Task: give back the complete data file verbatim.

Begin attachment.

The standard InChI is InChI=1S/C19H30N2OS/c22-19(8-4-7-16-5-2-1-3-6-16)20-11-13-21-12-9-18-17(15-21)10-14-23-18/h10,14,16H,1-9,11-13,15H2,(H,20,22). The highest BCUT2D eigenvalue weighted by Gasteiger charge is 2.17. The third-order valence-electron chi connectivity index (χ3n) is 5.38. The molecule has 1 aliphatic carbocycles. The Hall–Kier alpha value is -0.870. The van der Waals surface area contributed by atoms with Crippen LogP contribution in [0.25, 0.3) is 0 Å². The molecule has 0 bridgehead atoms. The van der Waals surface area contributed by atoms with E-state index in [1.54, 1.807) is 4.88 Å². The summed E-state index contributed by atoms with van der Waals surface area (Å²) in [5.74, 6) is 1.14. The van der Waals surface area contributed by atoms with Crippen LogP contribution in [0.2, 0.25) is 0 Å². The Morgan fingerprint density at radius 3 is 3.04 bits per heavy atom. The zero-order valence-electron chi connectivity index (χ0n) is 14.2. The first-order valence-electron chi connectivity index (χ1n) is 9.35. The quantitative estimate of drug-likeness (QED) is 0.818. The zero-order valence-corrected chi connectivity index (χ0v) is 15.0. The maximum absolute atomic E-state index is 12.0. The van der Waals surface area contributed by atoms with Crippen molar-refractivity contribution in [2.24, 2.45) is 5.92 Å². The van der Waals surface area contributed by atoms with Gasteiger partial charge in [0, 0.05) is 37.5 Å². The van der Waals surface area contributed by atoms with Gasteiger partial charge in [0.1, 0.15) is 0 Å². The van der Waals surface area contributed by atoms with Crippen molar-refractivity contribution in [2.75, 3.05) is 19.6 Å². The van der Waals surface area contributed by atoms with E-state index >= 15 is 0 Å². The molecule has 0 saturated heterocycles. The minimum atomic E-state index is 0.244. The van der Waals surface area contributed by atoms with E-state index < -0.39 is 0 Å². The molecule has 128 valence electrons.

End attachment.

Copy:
The standard InChI is InChI=1S/C19H30N2OS/c22-19(8-4-7-16-5-2-1-3-6-16)20-11-13-21-12-9-18-17(15-21)10-14-23-18/h10,14,16H,1-9,11-13,15H2,(H,20,22). The highest BCUT2D eigenvalue weighted by Gasteiger charge is 2.17. The third-order valence-electron chi connectivity index (χ3n) is 5.38. The molecule has 1 aliphatic carbocycles. The Hall–Kier alpha value is -0.870. The van der Waals surface area contributed by atoms with Crippen LogP contribution in [0.25, 0.3) is 0 Å². The molecule has 0 bridgehead atoms. The van der Waals surface area contributed by atoms with E-state index in [1.54, 1.807) is 4.88 Å². The summed E-state index contributed by atoms with van der Waals surface area (Å²) in [5.74, 6) is 1.14. The van der Waals surface area contributed by atoms with Crippen LogP contribution in [0.2, 0.25) is 0 Å². The Morgan fingerprint density at radius 3 is 3.04 bits per heavy atom. The zero-order valence-electron chi connectivity index (χ0n) is 14.2. The first-order valence-electron chi connectivity index (χ1n) is 9.35. The quantitative estimate of drug-likeness (QED) is 0.818. The zero-order valence-corrected chi connectivity index (χ0v) is 15.0. The maximum absolute atomic E-state index is 12.0. The van der Waals surface area contributed by atoms with Crippen molar-refractivity contribution in [2.24, 2.45) is 5.92 Å². The van der Waals surface area contributed by atoms with Gasteiger partial charge in [0, 0.05) is 37.5 Å². The van der Waals surface area contributed by atoms with Gasteiger partial charge in [0.1, 0.15) is 0 Å². The van der Waals surface area contributed by atoms with Crippen molar-refractivity contribution in [2.75, 3.05) is 19.6 Å². The van der Waals surface area contributed by atoms with E-state index >= 15 is 0 Å². The molecule has 0 saturated heterocycles. The minimum atomic E-state index is 0.244. The van der Waals surface area contributed by atoms with E-state index < -0.39 is 0 Å². The molecule has 128 valence electrons.